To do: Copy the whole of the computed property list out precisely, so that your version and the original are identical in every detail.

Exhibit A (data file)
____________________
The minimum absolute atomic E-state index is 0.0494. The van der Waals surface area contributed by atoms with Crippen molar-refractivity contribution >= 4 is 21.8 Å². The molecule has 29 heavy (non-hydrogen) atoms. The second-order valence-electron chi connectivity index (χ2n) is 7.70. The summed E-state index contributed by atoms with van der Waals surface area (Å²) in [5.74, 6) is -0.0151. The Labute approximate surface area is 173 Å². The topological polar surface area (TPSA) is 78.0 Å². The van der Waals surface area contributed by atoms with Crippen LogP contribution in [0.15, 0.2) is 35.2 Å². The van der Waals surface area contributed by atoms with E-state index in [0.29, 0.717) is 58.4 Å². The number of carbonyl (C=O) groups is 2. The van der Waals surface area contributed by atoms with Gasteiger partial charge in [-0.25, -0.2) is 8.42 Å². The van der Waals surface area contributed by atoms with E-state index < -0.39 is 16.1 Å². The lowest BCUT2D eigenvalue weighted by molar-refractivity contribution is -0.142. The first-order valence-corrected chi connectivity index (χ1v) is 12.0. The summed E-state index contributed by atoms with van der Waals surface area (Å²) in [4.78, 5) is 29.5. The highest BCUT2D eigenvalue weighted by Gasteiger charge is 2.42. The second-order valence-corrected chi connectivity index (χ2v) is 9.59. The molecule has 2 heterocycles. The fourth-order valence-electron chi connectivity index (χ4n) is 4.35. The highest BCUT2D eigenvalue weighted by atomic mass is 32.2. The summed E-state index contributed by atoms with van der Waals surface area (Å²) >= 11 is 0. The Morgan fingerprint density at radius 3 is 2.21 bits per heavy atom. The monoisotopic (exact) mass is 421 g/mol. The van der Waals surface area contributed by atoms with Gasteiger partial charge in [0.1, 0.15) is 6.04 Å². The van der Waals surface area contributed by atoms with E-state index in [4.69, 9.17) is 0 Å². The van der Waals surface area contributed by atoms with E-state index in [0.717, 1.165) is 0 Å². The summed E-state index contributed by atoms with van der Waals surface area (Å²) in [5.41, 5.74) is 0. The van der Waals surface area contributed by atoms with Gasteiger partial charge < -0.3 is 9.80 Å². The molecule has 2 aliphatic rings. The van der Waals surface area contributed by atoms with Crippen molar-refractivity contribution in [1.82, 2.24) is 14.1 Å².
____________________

The minimum absolute atomic E-state index is 0.0494. The van der Waals surface area contributed by atoms with Crippen molar-refractivity contribution >= 4 is 21.8 Å². The molecule has 29 heavy (non-hydrogen) atoms. The second-order valence-electron chi connectivity index (χ2n) is 7.70. The summed E-state index contributed by atoms with van der Waals surface area (Å²) in [5.74, 6) is -0.0151. The Labute approximate surface area is 173 Å². The topological polar surface area (TPSA) is 78.0 Å². The van der Waals surface area contributed by atoms with Crippen LogP contribution in [0.15, 0.2) is 35.2 Å². The van der Waals surface area contributed by atoms with E-state index in [0.29, 0.717) is 58.4 Å². The number of carbonyl (C=O) groups is 2. The van der Waals surface area contributed by atoms with Gasteiger partial charge in [-0.25, -0.2) is 8.42 Å². The van der Waals surface area contributed by atoms with E-state index < -0.39 is 16.1 Å². The lowest BCUT2D eigenvalue weighted by molar-refractivity contribution is -0.142. The first-order valence-corrected chi connectivity index (χ1v) is 12.0. The summed E-state index contributed by atoms with van der Waals surface area (Å²) in [4.78, 5) is 29.5. The highest BCUT2D eigenvalue weighted by Gasteiger charge is 2.42. The second-order valence-corrected chi connectivity index (χ2v) is 9.59. The molecule has 2 heterocycles. The fourth-order valence-electron chi connectivity index (χ4n) is 4.35. The highest BCUT2D eigenvalue weighted by atomic mass is 32.2. The summed E-state index contributed by atoms with van der Waals surface area (Å²) >= 11 is 0. The Morgan fingerprint density at radius 3 is 2.21 bits per heavy atom. The monoisotopic (exact) mass is 421 g/mol. The van der Waals surface area contributed by atoms with Gasteiger partial charge in [0.1, 0.15) is 6.04 Å². The van der Waals surface area contributed by atoms with E-state index in [4.69, 9.17) is 0 Å². The van der Waals surface area contributed by atoms with E-state index in [0.717, 1.165) is 0 Å². The summed E-state index contributed by atoms with van der Waals surface area (Å²) in [5.41, 5.74) is 0. The van der Waals surface area contributed by atoms with Gasteiger partial charge < -0.3 is 9.80 Å². The molecule has 2 aliphatic rings. The van der Waals surface area contributed by atoms with Crippen molar-refractivity contribution in [1.82, 2.24) is 14.1 Å².